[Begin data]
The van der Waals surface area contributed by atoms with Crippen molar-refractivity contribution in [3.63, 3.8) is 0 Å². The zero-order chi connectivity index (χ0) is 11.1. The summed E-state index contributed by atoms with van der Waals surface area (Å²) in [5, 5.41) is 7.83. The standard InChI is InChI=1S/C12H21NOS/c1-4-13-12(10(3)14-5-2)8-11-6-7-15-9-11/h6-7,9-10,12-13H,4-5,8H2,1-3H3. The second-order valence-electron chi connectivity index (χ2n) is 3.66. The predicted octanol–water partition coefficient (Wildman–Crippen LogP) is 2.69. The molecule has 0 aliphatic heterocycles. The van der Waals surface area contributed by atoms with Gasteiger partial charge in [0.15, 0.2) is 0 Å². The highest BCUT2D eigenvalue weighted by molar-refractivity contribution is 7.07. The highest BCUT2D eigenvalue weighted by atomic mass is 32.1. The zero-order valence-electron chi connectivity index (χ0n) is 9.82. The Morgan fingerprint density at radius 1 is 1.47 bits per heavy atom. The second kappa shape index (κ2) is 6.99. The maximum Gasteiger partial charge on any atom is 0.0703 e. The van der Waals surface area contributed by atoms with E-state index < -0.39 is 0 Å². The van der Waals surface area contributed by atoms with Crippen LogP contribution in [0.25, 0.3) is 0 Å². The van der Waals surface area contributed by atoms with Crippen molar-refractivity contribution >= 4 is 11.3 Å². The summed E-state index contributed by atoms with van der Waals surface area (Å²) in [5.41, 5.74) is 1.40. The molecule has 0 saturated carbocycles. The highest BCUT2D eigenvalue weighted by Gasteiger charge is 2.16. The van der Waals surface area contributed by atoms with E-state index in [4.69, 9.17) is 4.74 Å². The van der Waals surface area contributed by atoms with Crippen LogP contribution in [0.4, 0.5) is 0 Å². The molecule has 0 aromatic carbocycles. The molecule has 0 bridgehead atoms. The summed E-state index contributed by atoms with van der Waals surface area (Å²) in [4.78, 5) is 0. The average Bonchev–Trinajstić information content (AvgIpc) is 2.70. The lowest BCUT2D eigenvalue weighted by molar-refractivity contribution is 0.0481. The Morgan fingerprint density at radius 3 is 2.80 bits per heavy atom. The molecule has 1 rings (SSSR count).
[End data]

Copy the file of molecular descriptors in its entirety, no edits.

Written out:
The van der Waals surface area contributed by atoms with Crippen molar-refractivity contribution in [3.63, 3.8) is 0 Å². The zero-order chi connectivity index (χ0) is 11.1. The summed E-state index contributed by atoms with van der Waals surface area (Å²) in [5, 5.41) is 7.83. The standard InChI is InChI=1S/C12H21NOS/c1-4-13-12(10(3)14-5-2)8-11-6-7-15-9-11/h6-7,9-10,12-13H,4-5,8H2,1-3H3. The second-order valence-electron chi connectivity index (χ2n) is 3.66. The predicted octanol–water partition coefficient (Wildman–Crippen LogP) is 2.69. The molecule has 0 aliphatic heterocycles. The van der Waals surface area contributed by atoms with Gasteiger partial charge in [0.15, 0.2) is 0 Å². The highest BCUT2D eigenvalue weighted by molar-refractivity contribution is 7.07. The highest BCUT2D eigenvalue weighted by atomic mass is 32.1. The zero-order valence-electron chi connectivity index (χ0n) is 9.82. The Morgan fingerprint density at radius 1 is 1.47 bits per heavy atom. The second kappa shape index (κ2) is 6.99. The maximum Gasteiger partial charge on any atom is 0.0703 e. The van der Waals surface area contributed by atoms with E-state index < -0.39 is 0 Å². The van der Waals surface area contributed by atoms with Crippen LogP contribution in [0.25, 0.3) is 0 Å². The van der Waals surface area contributed by atoms with Crippen molar-refractivity contribution >= 4 is 11.3 Å². The summed E-state index contributed by atoms with van der Waals surface area (Å²) in [5.41, 5.74) is 1.40. The molecule has 0 saturated carbocycles. The highest BCUT2D eigenvalue weighted by Gasteiger charge is 2.16. The van der Waals surface area contributed by atoms with E-state index in [4.69, 9.17) is 4.74 Å². The van der Waals surface area contributed by atoms with Crippen LogP contribution in [0.4, 0.5) is 0 Å². The molecule has 0 aromatic carbocycles. The molecule has 0 bridgehead atoms. The summed E-state index contributed by atoms with van der Waals surface area (Å²) in [4.78, 5) is 0. The average Bonchev–Trinajstić information content (AvgIpc) is 2.70. The lowest BCUT2D eigenvalue weighted by molar-refractivity contribution is 0.0481. The Morgan fingerprint density at radius 3 is 2.80 bits per heavy atom. The molecule has 1 rings (SSSR count).